Notes: Standard errors are clustered at the country level to control for serial correlation in the unobservables. The z-scores are reported in parentheses. *, **, *** denote significance at the 10%, 5%, 1% level, respectively.

The Second-Stage results show that book consumption per capita significantly contributed to per capita GDP between 1300 and 1800 (Columns (1) and (2)). The coefficient on book consumption in the regression explaining urbanization in Column (3) has the correct sign, but is only significant at the 15% level. On the other hand, however, the results in Column (3) indicate a positive relationship between political institutions and urbanization. In sum these findings therefore highlight the importance of human capital formation for early modern growth. Via this channel, Protestantism has an indirect effect on growth, and land scarcity appears to have a negative effect on GDP, but this is only a weak link. It also highlights the close association of institutional changes and economic development.

Conclusion

We return to the question: what were the causes of the Industrial Revolution? It is one of the key questions of economic history that is debated intensely. Almost all recent interpretations however take as their starting point an economy that is already highly developed, and characterized by a high level of urbanization, a well-developed commercial infrastructure, a skilled labour force, by international standards high real wages, low interest rates and relatively “modern” institutions, although they may identify different factors which lead to the real industrial break through (Allen 2009, Mokyr 2009). The issue of this paper was to explain how the relatively advanced economy of the 18th century North Sea area came about. This explanation focuses on the Little Divergence, and in particular the strong performance of the North Sea region that drove this process. For the first time in recorded history, levels of GDP per capita surpassed the 1500 dollars (of 1990) threshold, thanks to a process of consistent growth that began in the 14th century. The Industrial Revolution of the late 18th century can be seen as a culmination of this development path (Van Zanden 2009).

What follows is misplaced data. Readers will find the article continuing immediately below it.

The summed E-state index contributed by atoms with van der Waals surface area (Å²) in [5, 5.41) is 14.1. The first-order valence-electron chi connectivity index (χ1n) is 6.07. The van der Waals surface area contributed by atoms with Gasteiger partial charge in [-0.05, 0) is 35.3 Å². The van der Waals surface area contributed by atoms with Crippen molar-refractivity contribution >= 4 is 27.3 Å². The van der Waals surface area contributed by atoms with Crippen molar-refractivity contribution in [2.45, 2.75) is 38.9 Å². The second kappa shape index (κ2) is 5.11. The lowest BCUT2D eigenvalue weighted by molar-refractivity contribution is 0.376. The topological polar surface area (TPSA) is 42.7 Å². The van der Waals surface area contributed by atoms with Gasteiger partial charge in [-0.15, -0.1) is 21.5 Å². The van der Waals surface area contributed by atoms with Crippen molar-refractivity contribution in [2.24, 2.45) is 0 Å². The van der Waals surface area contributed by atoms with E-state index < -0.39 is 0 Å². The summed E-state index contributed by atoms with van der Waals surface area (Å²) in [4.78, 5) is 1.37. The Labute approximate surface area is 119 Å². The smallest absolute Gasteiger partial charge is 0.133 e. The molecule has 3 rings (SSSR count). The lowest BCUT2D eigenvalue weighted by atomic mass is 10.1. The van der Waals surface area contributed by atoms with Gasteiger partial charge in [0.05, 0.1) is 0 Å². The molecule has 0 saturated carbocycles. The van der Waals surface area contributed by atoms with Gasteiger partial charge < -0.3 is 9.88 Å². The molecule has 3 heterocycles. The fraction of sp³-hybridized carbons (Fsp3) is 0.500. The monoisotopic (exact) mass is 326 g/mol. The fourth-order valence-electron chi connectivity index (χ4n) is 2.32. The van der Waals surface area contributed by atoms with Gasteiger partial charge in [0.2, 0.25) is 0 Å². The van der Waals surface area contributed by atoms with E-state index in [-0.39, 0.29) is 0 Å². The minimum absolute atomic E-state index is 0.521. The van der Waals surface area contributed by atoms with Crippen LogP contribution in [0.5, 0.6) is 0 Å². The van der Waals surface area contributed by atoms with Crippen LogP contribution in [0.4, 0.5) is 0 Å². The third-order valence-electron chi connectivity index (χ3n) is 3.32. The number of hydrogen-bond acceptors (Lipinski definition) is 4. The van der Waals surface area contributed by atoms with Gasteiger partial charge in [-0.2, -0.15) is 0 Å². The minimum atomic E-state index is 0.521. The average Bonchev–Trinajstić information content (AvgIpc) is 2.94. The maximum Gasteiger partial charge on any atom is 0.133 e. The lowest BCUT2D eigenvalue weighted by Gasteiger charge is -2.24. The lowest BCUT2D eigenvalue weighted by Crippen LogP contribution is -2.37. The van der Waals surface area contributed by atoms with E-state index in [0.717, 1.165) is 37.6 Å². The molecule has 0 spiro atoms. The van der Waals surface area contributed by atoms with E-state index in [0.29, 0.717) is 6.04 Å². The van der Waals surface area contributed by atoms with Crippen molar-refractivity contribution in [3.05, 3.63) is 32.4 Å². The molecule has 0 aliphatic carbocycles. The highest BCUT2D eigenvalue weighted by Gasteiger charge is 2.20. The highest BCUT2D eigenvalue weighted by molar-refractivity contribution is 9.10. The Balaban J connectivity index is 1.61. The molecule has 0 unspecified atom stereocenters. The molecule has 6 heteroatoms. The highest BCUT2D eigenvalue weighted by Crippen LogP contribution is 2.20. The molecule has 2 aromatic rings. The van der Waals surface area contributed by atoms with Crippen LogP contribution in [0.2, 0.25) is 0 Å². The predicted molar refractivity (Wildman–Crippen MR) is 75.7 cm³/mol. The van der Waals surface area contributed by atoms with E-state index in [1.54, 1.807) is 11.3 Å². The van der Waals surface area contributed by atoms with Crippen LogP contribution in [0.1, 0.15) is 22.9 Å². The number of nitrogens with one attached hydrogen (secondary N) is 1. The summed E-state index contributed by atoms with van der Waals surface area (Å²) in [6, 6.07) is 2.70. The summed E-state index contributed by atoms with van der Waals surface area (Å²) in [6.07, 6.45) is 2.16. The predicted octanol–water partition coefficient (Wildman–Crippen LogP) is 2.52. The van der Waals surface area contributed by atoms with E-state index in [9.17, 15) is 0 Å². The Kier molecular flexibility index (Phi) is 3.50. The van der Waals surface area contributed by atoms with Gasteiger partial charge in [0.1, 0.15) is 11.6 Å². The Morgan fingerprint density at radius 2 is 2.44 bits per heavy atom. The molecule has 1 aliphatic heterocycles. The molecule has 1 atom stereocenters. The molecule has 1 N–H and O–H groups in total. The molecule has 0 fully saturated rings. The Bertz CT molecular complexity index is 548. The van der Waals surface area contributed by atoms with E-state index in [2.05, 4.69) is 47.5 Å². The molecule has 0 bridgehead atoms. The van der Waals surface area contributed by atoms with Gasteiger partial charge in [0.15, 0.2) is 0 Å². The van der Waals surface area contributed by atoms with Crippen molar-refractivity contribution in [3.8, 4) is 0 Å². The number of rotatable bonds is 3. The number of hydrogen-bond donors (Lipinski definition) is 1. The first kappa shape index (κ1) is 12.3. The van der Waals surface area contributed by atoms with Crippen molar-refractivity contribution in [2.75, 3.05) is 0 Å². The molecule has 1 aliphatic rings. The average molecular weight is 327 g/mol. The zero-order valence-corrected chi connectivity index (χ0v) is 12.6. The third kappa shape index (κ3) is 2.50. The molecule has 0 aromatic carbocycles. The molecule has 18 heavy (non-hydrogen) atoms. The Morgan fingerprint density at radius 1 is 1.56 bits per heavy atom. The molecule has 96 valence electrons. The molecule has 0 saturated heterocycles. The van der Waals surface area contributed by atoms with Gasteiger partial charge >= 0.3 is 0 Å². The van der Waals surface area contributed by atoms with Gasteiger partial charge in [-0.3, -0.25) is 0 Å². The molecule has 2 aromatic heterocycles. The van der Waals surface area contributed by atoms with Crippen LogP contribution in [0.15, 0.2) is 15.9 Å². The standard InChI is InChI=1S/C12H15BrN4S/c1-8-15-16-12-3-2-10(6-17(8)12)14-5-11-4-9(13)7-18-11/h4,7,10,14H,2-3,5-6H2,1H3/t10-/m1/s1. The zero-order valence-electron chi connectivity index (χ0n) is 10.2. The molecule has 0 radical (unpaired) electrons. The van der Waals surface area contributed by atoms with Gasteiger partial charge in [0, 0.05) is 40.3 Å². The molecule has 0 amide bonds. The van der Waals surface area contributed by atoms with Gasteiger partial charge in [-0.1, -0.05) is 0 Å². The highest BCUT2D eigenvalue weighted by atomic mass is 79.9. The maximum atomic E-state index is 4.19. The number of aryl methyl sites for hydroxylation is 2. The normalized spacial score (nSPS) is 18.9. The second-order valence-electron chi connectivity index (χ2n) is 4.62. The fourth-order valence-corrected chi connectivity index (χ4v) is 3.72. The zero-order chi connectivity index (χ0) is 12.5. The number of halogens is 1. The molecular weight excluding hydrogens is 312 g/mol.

We have tested various hypotheses about the causes of the Little Divergence, using new data of, amongst others, human capital formation and the quality of political institutions, and focusing on the explanation of trends in GDP per capita. The results are that we find evidence to confirm hypotheses stressing the importance of human capital formation as the primary driver of the growth that occurred. We were able to find instruments—i.e., Protestantism for human capital formation, the scarcity of land for agricultural productivity, and the coastline-to-area ratio for international trade—to control for measurement error in the independent variables. In addition to this we have shown that the regression results are robust to the use of urbanization as a dependent variable.